When You Think, I Love My Son But I Don’t Like Him

It’s certainly a momentous occasion to learn you’ll be parents, but once children arrive it seems for some that parenting is not all it’s cracked up to be. This can be especially true for moms of sons. So what do you do when you find yourself thinking, ‘I love my son, but I don’t like him’?

I love my son but I don’t like him is unpleasant but not uncommon to think. From postpartum depression affecting early bonding to teen sons challenging mom’s role, many moms find parenting an unnatural struggle. Getting support is encouraged, but moms should use caution expressing dislike for sons.

As a mom of three sons, I can understand the frustration many moms feel along the parenting path. And it’s even multiplied if that path is taken as a solo parent. However, the parent-child relationship is not set in stone, and there’s always means to improve it, if given time and staying diligent.

Is It Normal Not To Like Your Child?

Sometimes a mom’s tough love for her son can lead her to do things that disappoint or even hurt him in the short-term.

Of course all parents get frustrated with their children from time to time, but what about when that frustration seems to turn into more? Is it normal for parents to not like their child?

It’s normal for parents to not like their child now and then, especially when challenged, but unwavering dislike for minor children is not appropriate. Parents should remember that their role is to guide and teach their child, so that he or she grows into a respectable, if not always likable, adult.

In 2018, there was a viral video surfing the internet about a mom who walked out on her son at his college sports signing, demonstrating a strong disapproval for the college and team he selected.

However, what wasn’t/isn’t seen is that the mom and son had discussed his choices prior to the video and agreed upon something other than what he chose when the cameras were rolling.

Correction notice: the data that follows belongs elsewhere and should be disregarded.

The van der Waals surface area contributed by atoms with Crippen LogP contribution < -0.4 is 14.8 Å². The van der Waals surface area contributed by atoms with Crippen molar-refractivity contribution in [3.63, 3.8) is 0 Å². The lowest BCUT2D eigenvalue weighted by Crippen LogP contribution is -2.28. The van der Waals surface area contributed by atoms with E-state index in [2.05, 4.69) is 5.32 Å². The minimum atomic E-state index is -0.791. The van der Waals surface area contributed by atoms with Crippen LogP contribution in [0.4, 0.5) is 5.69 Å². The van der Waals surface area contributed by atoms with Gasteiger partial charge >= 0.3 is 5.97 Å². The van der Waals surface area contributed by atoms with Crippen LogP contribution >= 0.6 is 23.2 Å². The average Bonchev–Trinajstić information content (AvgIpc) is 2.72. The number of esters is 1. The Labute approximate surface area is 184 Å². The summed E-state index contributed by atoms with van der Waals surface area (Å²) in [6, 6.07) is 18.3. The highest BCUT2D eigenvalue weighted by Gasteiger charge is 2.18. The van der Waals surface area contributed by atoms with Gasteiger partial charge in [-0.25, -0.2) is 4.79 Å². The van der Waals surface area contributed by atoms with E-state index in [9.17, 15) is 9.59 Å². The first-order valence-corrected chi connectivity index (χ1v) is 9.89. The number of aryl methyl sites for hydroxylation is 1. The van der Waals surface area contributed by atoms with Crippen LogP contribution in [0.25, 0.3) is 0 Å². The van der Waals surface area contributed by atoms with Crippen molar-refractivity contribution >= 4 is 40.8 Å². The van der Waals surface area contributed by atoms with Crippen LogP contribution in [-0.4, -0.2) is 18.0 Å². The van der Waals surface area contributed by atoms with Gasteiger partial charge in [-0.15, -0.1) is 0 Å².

Mom, being blindsided, left in her distress but returned a few moments later; of course, the video stops before that’s shown. What also isn’t shown is that mom’s feelings stemmed from her tough love for her son, and wanting him to move far away from the gang affiliation he had in the area of the chosen college (their hometown).

Moms, like Florida football player Jacob Copeland’s mother, may sometimes find themselves at odds with their son, and the world, when they voice dislike for their sons choices, even when they have their son’s best interests at heart.

Corroborating this situation is a 2017 study from the Journal of Family Psychology. It says that mothers who perform many roles within their family report higher stress (not surprising). This is often common for single-parent homes and situations where moms work both inside and outside of the home.

Also, not surprising is that homes with mothers reporting high levels of stress say it carries over into negatively affecting the parent-child relationship, particularly if mothers have sons.

Related articles about moms and sons that I recommend:

Can You Love Your Son But Not Like Him? Is This Possible?

Have you ever heard someone say I love him, but I don’t like him? Doesn’t like come before love? How is it possible to love someone, but not like them? What’s meant by this?

It is absolutely possible to love your son, but not like him. There is a fundamental difference between love and like, and this distinction is often unknown until parenting. Parents almost instantaneously, and even by obligation, love their children, but liking them can take years, if ever.

Love and like are two separate things. One is a preference (like) and the other is an emotionally-connected action (love).

LikeIs a preference or opinion.Examples:
You like pizza not Brussels sprouts.
You like shopping with your best friend, not your dad.
LoveIs an action stemmed by emotion and obligation.Examples:
You move closer to your elderly parents to take care of them at your own expense.
You spend afternoons driving your son to soccer practice when you’d rather be watching telly.

My Story: I remember experiencing an almost overwhelming love for my first-born, our son, when he was a baby. And I liked just about everything about him from his chubby toes to his peach-fuzz head (albeit, I didn’t like his colicky days!).